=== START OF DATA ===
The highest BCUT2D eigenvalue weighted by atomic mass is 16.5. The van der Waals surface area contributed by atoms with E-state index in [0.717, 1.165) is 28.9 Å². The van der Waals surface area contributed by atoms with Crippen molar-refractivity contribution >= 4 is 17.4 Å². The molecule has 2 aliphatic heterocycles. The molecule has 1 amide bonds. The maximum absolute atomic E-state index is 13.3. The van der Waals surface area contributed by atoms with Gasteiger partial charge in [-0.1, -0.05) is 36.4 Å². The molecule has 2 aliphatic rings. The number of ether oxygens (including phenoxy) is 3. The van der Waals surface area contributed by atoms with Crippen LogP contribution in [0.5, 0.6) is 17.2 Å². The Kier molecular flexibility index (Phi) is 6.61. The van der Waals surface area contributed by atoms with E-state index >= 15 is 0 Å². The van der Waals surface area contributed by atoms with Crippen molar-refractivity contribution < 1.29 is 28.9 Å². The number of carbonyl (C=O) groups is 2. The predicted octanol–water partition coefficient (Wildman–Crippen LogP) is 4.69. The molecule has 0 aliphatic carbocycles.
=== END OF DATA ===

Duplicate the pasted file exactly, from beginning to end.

The highest BCUT2D eigenvalue weighted by atomic mass is 16.5. The van der Waals surface area contributed by atoms with E-state index in [0.717, 1.165) is 28.9 Å². The van der Waals surface area contributed by atoms with Crippen molar-refractivity contribution >= 4 is 17.4 Å². The molecule has 2 aliphatic heterocycles. The molecule has 1 amide bonds. The maximum absolute atomic E-state index is 13.3. The van der Waals surface area contributed by atoms with Gasteiger partial charge in [-0.1, -0.05) is 36.4 Å². The molecule has 2 aliphatic rings. The number of ether oxygens (including phenoxy) is 3. The van der Waals surface area contributed by atoms with Crippen LogP contribution in [0.5, 0.6) is 17.2 Å². The Kier molecular flexibility index (Phi) is 6.61. The van der Waals surface area contributed by atoms with E-state index >= 15 is 0 Å². The van der Waals surface area contributed by atoms with Crippen molar-refractivity contribution < 1.29 is 28.9 Å². The number of carbonyl (C=O) groups is 2. The predicted octanol–water partition coefficient (Wildman–Crippen LogP) is 4.69. The molecule has 0 aliphatic carbocycles.